After a surprising turnaround in the Florida weather, Discovery’s astronauts -- and the first International Space Station residents -- returned home to Kennedy Space Center at 1:31 a.m. CST Wednesday.
STS-102 Commander Jim Wetherbee fired Space Shuttle Discovery's engines at 12:26 a.m. CST to begin the shuttle’s descent. With assistance from Pilot Jim Kelly, he made a smooth landing on Runway 15, the 17th night landing in the shuttle program and the 12th night landing at Kennedy. The shuttle had traveled a total of 5,357,762 statute miles.
Expedition One Commander Bill Shepherd, Pilot Yuri Gidzenko and Flight Engineer Sergei Krikalev, riding home in reclining seats to lessen the stress, felt the tug of gravity for the first time in 141 days following their Oct. 31, 2000, launch to the station aboard a Russian Soyuz capsule. The Expedition One crew will be reunited with their families in Florida this morning, and then begin a medical and rehabilitation period of about 45 days.
Wetherbee, Kelly and Mission Specialists Paul Richards and Andy Thomas had spent a total of 12 days, 19 hours, 49 minutes on orbit. They had conducted a successful rendezvous and docking with the space station complex, supported two space walks to facilitate the first use of the Leonardo Multi-Purpose Logistics Module and installed a station robot arm anchor point. They also witnessed the first station crew changeout, unloaded 5 tons of equipment and experiments, and packed up a ton of unneeded station equipment and trash for return to Earth on Discovery.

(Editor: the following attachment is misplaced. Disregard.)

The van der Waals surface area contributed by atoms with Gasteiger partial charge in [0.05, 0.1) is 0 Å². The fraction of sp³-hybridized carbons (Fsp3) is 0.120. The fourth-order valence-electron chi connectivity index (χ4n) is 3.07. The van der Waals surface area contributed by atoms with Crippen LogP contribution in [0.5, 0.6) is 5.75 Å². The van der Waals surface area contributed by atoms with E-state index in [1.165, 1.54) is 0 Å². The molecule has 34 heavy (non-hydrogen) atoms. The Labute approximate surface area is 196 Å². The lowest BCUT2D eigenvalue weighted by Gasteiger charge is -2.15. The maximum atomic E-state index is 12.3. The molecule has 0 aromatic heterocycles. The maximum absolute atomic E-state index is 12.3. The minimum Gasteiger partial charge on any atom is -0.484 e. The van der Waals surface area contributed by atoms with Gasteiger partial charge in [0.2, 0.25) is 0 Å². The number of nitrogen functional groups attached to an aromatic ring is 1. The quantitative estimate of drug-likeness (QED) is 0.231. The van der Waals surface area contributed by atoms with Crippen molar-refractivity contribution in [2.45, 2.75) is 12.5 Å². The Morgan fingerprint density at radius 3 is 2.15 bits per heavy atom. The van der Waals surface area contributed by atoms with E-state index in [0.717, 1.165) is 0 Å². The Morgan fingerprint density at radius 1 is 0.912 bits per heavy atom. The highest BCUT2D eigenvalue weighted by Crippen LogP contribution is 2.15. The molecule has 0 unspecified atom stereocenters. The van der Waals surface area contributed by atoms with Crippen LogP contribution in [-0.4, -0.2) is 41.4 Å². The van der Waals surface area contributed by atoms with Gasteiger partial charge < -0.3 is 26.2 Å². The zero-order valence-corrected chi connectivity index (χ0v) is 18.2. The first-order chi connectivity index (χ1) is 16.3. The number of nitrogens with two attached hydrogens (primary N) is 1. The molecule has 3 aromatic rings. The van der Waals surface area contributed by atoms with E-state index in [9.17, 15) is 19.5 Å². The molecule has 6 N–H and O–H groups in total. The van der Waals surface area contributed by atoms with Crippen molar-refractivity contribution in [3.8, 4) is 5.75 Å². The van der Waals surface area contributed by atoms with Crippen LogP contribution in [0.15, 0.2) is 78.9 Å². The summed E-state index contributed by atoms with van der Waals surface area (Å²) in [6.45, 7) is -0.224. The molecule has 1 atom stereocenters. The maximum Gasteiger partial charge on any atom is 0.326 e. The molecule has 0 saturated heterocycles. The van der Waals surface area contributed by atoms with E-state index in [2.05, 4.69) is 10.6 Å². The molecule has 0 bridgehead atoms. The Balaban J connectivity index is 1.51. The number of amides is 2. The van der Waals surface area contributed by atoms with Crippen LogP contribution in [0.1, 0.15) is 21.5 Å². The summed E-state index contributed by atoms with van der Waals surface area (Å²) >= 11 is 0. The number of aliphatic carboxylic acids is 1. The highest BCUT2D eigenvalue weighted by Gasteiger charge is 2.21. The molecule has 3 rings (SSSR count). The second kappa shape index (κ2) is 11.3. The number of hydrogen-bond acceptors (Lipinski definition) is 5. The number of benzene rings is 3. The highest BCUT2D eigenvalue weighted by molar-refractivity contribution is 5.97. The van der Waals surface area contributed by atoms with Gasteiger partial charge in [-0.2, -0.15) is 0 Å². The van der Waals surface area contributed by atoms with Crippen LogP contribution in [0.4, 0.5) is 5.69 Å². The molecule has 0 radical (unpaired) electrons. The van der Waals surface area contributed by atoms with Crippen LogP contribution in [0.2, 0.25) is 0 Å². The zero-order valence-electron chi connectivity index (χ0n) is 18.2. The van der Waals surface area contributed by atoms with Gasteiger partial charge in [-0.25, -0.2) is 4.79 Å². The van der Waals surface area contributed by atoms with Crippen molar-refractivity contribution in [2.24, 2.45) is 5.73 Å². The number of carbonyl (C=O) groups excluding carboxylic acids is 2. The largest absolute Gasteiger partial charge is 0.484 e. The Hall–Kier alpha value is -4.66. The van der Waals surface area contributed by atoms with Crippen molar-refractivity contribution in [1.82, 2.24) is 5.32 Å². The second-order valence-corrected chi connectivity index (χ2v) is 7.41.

All seven spacefarers are expected to return home to Houston on Thursday afternoon.
Entry Flight Director Wayne Hale made the a decision to land in Florida just before midnight after cloudy skies and gusty winds had cleared due to a low-pressure system that raced through the Shuttle Landing Facility area faster than expected Tuesday night.
On board the International Space Station, Expedition Two Commander Yury Usachev and Flight Engineers Susan Helms and Jim Voss were expected to hear word of their compatriots’ landing later this morning. The trio spent a relatively quiet day in space getting acclimated to their news surroundings and preparing themselves for what will soon be a busy schedule of activiities continuing the outfitting of the space station and beginning scientific research in its Destiny laboratory.
NASA Johnson Space Center Mission Status Reports and other information are available automatically by sending an Internet electronic mail message to email@example.com. In the body of the message (not the subject line) users should type "subscribe hsfnews" (no quotes). This will add the e-mail address that sent the subscribe message to the news release distribution list. The system will reply with a confirmation via e-mail of each subscription. Once you have subscribed you will receive future news releases via e-mail.